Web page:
Sultan

Montreal | Yashitoshi
By MICHAEL FREEDBERG  |  August 14, 2007
3.0 3.0 Stars
inside_dj-sultan---yoshitos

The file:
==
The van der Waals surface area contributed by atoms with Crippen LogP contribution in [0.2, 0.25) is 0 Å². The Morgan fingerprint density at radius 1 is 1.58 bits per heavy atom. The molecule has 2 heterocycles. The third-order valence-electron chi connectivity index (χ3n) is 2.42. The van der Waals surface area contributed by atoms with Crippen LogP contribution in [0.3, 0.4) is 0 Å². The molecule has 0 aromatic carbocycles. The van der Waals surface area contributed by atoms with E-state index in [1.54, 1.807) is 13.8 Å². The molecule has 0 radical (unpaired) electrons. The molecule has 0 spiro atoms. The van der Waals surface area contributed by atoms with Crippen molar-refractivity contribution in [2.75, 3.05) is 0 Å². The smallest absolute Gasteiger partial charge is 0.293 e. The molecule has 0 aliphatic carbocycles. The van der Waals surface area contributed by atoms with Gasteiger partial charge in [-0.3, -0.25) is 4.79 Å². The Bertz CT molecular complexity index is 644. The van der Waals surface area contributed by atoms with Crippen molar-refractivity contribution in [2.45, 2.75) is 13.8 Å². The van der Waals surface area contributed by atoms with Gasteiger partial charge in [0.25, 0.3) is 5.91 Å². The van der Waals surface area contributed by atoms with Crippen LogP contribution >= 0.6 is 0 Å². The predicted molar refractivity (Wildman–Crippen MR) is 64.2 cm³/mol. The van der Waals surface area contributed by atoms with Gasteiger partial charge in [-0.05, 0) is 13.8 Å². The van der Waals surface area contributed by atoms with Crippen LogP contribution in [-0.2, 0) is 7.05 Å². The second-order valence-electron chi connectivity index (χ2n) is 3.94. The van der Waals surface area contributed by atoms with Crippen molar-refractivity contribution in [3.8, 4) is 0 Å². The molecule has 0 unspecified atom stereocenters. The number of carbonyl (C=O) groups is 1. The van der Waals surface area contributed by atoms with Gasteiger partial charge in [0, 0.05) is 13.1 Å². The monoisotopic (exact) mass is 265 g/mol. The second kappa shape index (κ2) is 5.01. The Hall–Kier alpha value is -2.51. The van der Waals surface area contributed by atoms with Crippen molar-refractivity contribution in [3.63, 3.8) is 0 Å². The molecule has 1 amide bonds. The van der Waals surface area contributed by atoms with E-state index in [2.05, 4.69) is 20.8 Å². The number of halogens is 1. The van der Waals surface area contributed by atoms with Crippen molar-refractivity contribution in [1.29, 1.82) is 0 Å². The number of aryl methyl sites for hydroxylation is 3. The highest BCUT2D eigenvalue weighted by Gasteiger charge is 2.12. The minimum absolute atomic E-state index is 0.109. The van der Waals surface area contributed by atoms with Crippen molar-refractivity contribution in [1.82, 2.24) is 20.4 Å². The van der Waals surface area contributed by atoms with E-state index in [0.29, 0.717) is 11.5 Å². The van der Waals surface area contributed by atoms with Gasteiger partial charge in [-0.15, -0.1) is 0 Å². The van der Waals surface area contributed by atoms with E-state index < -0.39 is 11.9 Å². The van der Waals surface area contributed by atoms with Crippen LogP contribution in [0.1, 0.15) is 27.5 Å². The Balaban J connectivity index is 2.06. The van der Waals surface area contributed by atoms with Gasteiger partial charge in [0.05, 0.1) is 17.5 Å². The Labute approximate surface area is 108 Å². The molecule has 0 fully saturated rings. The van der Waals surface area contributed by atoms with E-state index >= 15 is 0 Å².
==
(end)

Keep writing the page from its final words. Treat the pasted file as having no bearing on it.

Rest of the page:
With a flourish of luminous synthesizer taken directly from the opening of Mylene Farmer’s 2000 hit “C’est une belle journée,” the first track of this CD, Zara’s “No Why,” establishes a taste in dance music that’s recognizably, authentically Montreal. Although Sultan, the DJ who mixed this set, presents an almost Montreal radio set of 14 tracks in which one hears very little of the improvisational mixing of a live set, that’s okay: Montreal radio taste is a radical break from the harsh edge, instrumental spite, and funky disconnects that rule most of today’s dance floors. Music radio in Montreal has been disco-oriented since the ’70s, and it’s not unusual to hear trance, techno, and space-disco tracks like Sultan and Ned Sheppard’s “Aidan,” DYAD 10 & Julie Dennis’s “Sugar,” Lee Wharton & Jay Lloyd’s “Symphony,” and Spider & Legaz’s “Look Around.” The theme of Valentino’s “Flying” has always been a feature of Montreal’s idealistic tastes; likewise the track’s soaring but soft diva vocal, and the good-vibrations piano balladry of “Night Visions” as sung by Stephanie Vezina. Two major Montreal DJs also contribute: Max Graham mixes Common Grounds’ “To Be Given,” a funky track with an almost disco-era guitar lick, and Joe T. Vannelli does “Prelude,” the darkest track, with the dirtiest beat and two surprises — a curious, unexpected sitar solo that leads to a riff redolent of a Gordon Lightfoot ballad.
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